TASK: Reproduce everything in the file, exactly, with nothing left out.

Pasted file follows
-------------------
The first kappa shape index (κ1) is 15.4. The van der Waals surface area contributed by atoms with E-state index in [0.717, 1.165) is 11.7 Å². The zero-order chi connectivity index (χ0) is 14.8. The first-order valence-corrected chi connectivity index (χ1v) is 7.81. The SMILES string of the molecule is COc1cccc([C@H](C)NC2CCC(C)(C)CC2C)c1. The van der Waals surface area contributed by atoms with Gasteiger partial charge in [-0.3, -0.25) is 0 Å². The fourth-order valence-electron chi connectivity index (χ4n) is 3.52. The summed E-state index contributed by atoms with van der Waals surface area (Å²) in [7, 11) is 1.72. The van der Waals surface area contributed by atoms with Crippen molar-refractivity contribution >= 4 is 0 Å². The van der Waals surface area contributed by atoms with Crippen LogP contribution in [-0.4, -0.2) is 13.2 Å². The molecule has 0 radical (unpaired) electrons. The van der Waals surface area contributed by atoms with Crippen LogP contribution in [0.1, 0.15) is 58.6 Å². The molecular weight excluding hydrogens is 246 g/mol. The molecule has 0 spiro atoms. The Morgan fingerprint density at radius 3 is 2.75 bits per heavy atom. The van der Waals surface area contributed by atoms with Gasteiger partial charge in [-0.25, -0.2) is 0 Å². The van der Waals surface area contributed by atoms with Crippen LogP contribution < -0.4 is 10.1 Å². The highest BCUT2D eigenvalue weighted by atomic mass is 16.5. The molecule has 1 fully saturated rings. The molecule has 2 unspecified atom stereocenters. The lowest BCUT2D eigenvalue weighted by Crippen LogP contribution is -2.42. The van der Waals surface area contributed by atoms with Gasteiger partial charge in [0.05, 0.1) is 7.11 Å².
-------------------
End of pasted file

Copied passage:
The first kappa shape index (κ1) is 15.4. The van der Waals surface area contributed by atoms with E-state index in [0.717, 1.165) is 11.7 Å². The zero-order chi connectivity index (χ0) is 14.8. The first-order valence-corrected chi connectivity index (χ1v) is 7.81. The SMILES string of the molecule is COc1cccc([C@H](C)NC2CCC(C)(C)CC2C)c1. The van der Waals surface area contributed by atoms with Gasteiger partial charge in [-0.3, -0.25) is 0 Å². The fourth-order valence-electron chi connectivity index (χ4n) is 3.52. The summed E-state index contributed by atoms with van der Waals surface area (Å²) in [7, 11) is 1.72. The van der Waals surface area contributed by atoms with Crippen molar-refractivity contribution >= 4 is 0 Å². The van der Waals surface area contributed by atoms with Crippen LogP contribution in [-0.4, -0.2) is 13.2 Å². The molecule has 0 radical (unpaired) electrons. The van der Waals surface area contributed by atoms with Crippen LogP contribution in [0.1, 0.15) is 58.6 Å². The molecular weight excluding hydrogens is 246 g/mol. The molecule has 0 spiro atoms. The Morgan fingerprint density at radius 3 is 2.75 bits per heavy atom. The van der Waals surface area contributed by atoms with Gasteiger partial charge in [-0.25, -0.2) is 0 Å². The van der Waals surface area contributed by atoms with Crippen LogP contribution < -0.4 is 10.1 Å². The highest BCUT2D eigenvalue weighted by atomic mass is 16.5. The molecule has 1 fully saturated rings. The molecule has 2 unspecified atom stereocenters. The lowest BCUT2D eigenvalue weighted by Crippen LogP contribution is -2.42. The van der Waals surface area contributed by atoms with Gasteiger partial charge in [0.05, 0.1) is 7.11 Å².